Big data 2.0
By Kim Tae-gyu
Big data is evolving fast. After replacing cloud computing of late to become the most frequently touted buzzword in the information-technology world, it generates a new possibility in dealing with mega-sized data sets.
Altair Korea Representative Director Moon Song-soo called the trend big data 2.0 _ the second-generation processing of large-sized data for improved efficiency and actual usage.
``Up until now, companies have tried to just come up with programs of working on big data because the demand for such services shot up over the past several years,’’ Moon said in a recent interview.
``Beautiful graphs showcasing the data are important. But more significant is how to provide a set of tools such as what-if analyses and price predictions to help decision makers. That is big data 2.0.’’
During the big data 1.0 period, Moon pointed out that the most significant topic people cared about was the capacity of processing data.
With the advent of the big data 2.0 era, however, he expected that an increasing number of users needing big data tools would realize how crucial the optimization or what-if analyses are, in the near future.
``We have struggled to manage huge data sets, which prompted experts to coin the terminology of big data even though it is uncertain who created the word,’’ the Altair Korea founder said.
``Yet, the genuine purpose of managing such mega-sized data sets is to process and analyze them. I think that optimization and what-if would be on the lips of people beginning late this year or early next year.’’
Analysis vs. intuition
A manager in a family restaurant in Jeonju, around 240 kilometers south of Seoul, had a knack in predicting what people would order in different seasons and weathers amid fast-changing and elusive consumer tastes.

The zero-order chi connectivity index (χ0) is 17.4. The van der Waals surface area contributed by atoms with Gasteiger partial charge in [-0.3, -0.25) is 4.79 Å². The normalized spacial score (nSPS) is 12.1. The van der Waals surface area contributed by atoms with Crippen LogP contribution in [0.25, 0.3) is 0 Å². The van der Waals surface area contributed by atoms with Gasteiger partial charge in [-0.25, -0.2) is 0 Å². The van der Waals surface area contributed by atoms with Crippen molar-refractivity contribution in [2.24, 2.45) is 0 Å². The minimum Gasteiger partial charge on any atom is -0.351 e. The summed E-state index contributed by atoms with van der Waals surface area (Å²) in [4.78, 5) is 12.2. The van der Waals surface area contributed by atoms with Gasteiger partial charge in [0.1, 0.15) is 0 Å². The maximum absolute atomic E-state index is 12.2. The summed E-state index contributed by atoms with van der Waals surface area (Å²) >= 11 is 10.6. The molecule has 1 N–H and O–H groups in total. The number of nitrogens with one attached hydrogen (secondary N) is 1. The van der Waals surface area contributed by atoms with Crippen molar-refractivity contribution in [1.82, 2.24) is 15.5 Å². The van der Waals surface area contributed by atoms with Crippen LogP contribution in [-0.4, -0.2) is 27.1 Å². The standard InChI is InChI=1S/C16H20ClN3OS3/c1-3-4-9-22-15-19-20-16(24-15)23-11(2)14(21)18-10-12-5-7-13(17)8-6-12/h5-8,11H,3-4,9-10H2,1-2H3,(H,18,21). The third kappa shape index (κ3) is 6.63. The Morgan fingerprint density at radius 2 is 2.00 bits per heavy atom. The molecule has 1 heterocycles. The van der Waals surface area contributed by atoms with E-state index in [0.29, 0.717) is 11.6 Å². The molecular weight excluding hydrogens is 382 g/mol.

He sold approximately 80 percent of food materials he purchased, way higher than the average, which is in the vicinity of 50 percent. The remainders are mostly wasted to weigh on financial status of restaurant operators.
A few years ago, the head office of the family restaurant chain closely studied the uncanny ability of the extraordinary manager based on interviews, statistical tools and other means available.
The intensive examinations enabled the birth of a defined model, which eventually jacked up the usage rate of purchased foods to 72 percent from some 50 percent without the model.
``When the stories spread, people tended to conclude that human intuition is better than analysis of computers because the latter could not match the former’s norm of 80 percent,’’ Moon said.
``However, that might not be the case. The expert at issue might be good in his own restaurant and it remains to be seen whether or not his magical intuition would work in other places.’’
By contrast, he noted that the analysis based on big data substantially cranked up the accuracy of restaurant managers’ prediction on their sales in a reliable fashion in any of the chain’s other branches.
In particular, technologies of grappling with big data sets have dramatically got better during the past few years to provide leverages to machines in their competition with humans.